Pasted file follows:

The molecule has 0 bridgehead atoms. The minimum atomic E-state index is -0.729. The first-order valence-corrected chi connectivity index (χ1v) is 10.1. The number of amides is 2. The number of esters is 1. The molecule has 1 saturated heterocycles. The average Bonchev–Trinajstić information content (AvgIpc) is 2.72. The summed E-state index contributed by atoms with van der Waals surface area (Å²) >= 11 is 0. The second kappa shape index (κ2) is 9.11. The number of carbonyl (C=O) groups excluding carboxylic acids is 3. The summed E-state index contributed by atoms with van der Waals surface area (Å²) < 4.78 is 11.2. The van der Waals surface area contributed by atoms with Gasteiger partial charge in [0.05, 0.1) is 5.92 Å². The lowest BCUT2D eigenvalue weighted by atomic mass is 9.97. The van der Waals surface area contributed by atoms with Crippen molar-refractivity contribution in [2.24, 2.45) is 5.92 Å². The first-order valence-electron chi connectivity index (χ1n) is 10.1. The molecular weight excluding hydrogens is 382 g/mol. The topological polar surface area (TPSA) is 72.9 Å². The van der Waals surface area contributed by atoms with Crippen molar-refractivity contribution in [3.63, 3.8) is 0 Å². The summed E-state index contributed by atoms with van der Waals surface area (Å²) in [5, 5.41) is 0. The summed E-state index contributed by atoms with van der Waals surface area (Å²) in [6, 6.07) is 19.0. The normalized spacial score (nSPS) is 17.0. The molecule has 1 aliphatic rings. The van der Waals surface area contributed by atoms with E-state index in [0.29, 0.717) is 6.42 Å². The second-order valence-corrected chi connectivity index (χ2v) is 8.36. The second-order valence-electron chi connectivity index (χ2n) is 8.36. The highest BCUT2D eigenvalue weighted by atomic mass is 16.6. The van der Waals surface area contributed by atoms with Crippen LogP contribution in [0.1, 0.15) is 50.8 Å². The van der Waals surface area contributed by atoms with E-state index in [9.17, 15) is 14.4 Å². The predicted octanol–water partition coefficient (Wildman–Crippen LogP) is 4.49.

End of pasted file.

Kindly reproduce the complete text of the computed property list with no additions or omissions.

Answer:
The molecule has 0 bridgehead atoms. The minimum atomic E-state index is -0.729. The first-order valence-corrected chi connectivity index (χ1v) is 10.1. The number of amides is 2. The number of esters is 1. The molecule has 1 saturated heterocycles. The average Bonchev–Trinajstić information content (AvgIpc) is 2.72. The summed E-state index contributed by atoms with van der Waals surface area (Å²) >= 11 is 0. The second kappa shape index (κ2) is 9.11. The number of carbonyl (C=O) groups excluding carboxylic acids is 3. The summed E-state index contributed by atoms with van der Waals surface area (Å²) < 4.78 is 11.2. The van der Waals surface area contributed by atoms with Gasteiger partial charge in [0.05, 0.1) is 5.92 Å². The lowest BCUT2D eigenvalue weighted by atomic mass is 9.97. The van der Waals surface area contributed by atoms with Crippen molar-refractivity contribution in [2.24, 2.45) is 5.92 Å². The first-order valence-electron chi connectivity index (χ1n) is 10.1. The molecular weight excluding hydrogens is 382 g/mol. The topological polar surface area (TPSA) is 72.9 Å². The van der Waals surface area contributed by atoms with Crippen molar-refractivity contribution in [3.63, 3.8) is 0 Å². The summed E-state index contributed by atoms with van der Waals surface area (Å²) in [5, 5.41) is 0. The summed E-state index contributed by atoms with van der Waals surface area (Å²) in [6, 6.07) is 19.0. The normalized spacial score (nSPS) is 17.0. The molecule has 1 aliphatic rings. The van der Waals surface area contributed by atoms with E-state index in [0.29, 0.717) is 6.42 Å². The second-order valence-corrected chi connectivity index (χ2v) is 8.36. The second-order valence-electron chi connectivity index (χ2n) is 8.36. The highest BCUT2D eigenvalue weighted by atomic mass is 16.6. The van der Waals surface area contributed by atoms with Crippen LogP contribution in [0.1, 0.15) is 50.8 Å². The van der Waals surface area contributed by atoms with E-state index in [9.17, 15) is 14.4 Å². The predicted octanol–water partition coefficient (Wildman–Crippen LogP) is 4.49.